Hello, readers, and welcome to my second half century. I have so many fun things planned for us while I'm still lucid (and continent). First, to announce the winner of the June/July issue of Vogue Patterns! She's a thrifty crafter from Anchorage, Alaska -- please put your hands together for KELLY!
Kelly, please send me your mailing address (peterlappinnyc at gmail dot com) and I'll get the magazine out to you ASAP. Congratulations!
And now, friends, you'll never guess what. As those of you who've been there know, pregnancy takes nine months. You can't rush it, and in the meantime, you still have to leave the house.
I have become something of a maternity pattern maven, having looked at -- literally -- hundreds of vintage maternity patterns in the last month or so. And what I have learned is that most maternity fashion was little more than super-sized Shirley Temple dresses.
But a few styles were more ambitious -- less cutesy and more formal, something you could whip up in shantung and wear to the theater with a mink stole; you know the look. You really have to dig for these because there weren't many of them.
Readers, over the weekend, I found one of the very best of these on eBay and I had to buy it. Please meet McCalls 4638 from 1958, a pattern so rare it isn't even listed on the vintage pattern Wiki page! (Am I allowed to add it -- how does that work?)
Of course, it's the far left version I'm obsessed with, View B, the black sort-of-sack dress that is the quintessence of Hefty-bag hauteur. Of course, the first thing it made me think of was this -- quick: name that I Love Lucy episode!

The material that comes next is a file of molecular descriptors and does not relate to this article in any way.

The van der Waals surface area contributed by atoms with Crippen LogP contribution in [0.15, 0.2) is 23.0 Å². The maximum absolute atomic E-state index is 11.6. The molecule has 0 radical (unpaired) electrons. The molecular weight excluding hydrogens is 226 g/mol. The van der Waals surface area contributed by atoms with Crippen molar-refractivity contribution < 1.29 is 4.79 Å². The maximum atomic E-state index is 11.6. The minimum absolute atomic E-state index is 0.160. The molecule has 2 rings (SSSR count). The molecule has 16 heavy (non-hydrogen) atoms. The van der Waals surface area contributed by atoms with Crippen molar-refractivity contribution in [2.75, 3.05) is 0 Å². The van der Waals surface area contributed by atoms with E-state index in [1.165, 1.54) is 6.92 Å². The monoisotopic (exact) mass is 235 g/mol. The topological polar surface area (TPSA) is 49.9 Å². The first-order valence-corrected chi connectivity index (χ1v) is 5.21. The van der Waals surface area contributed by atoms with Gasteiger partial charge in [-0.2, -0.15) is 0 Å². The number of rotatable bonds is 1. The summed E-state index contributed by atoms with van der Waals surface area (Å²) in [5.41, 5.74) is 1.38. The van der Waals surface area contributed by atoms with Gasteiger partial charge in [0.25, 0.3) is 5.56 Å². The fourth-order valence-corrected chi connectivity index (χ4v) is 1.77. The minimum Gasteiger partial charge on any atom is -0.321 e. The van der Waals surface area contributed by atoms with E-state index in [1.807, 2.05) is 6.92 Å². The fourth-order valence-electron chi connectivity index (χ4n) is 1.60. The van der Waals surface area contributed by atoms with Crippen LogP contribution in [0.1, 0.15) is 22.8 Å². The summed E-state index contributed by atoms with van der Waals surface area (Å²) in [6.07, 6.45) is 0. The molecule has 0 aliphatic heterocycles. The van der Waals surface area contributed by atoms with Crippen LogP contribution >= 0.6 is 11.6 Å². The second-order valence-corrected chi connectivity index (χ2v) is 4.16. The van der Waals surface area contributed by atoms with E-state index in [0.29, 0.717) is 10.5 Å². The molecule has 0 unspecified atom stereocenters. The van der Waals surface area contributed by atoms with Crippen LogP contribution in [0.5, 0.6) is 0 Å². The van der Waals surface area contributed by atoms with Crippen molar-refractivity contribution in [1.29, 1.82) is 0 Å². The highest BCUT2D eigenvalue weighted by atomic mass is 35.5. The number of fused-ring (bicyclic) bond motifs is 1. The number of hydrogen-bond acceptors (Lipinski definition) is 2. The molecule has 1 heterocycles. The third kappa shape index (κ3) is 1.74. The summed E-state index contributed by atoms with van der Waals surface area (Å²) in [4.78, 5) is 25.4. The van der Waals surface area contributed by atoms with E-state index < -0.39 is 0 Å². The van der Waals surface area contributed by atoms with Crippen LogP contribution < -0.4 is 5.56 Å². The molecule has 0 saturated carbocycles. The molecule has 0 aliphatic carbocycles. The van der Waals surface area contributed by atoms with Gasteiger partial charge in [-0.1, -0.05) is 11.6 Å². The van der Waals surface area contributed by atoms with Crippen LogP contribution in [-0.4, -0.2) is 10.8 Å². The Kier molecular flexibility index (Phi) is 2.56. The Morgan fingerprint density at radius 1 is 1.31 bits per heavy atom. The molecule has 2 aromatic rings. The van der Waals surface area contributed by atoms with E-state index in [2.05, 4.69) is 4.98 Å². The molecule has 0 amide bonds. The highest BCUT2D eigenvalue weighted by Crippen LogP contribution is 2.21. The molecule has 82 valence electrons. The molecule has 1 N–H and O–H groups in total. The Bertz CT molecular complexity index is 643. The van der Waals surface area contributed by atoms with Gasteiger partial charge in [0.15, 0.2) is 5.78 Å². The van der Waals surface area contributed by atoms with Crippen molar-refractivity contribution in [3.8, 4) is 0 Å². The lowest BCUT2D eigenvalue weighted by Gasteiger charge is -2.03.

I guess McCall's 4638 was trying to echo this late Fifties chemise-dress silhouette.
I think the reason this look didn't really last is because it was extremely unflattering. But you could hide an imminent bundle of joy (or a few shoplifted rib-eye steaks) in one.
In closing, friends, I know many of you were hoping this maternity thing was just a phase but I think I may have finally found an area of specialization thankfully unclaimed by any other vintage sewing bloggers!
BTW, does anyone know where that chemise dress/sack dress thing came from? Was it Dior, was it Balenciaga? How long did it last?
I'm a native New Yorker and sewing fanatic! I started sewing in 2009 and today make all my own clothes using vintage sewing machines and vintage patterns, in addition to sewing for private clients. Welcome to the warm and whimsical world of Male Pattern Boldness, where the conversation is sewing, style, fashion, fabric, and more!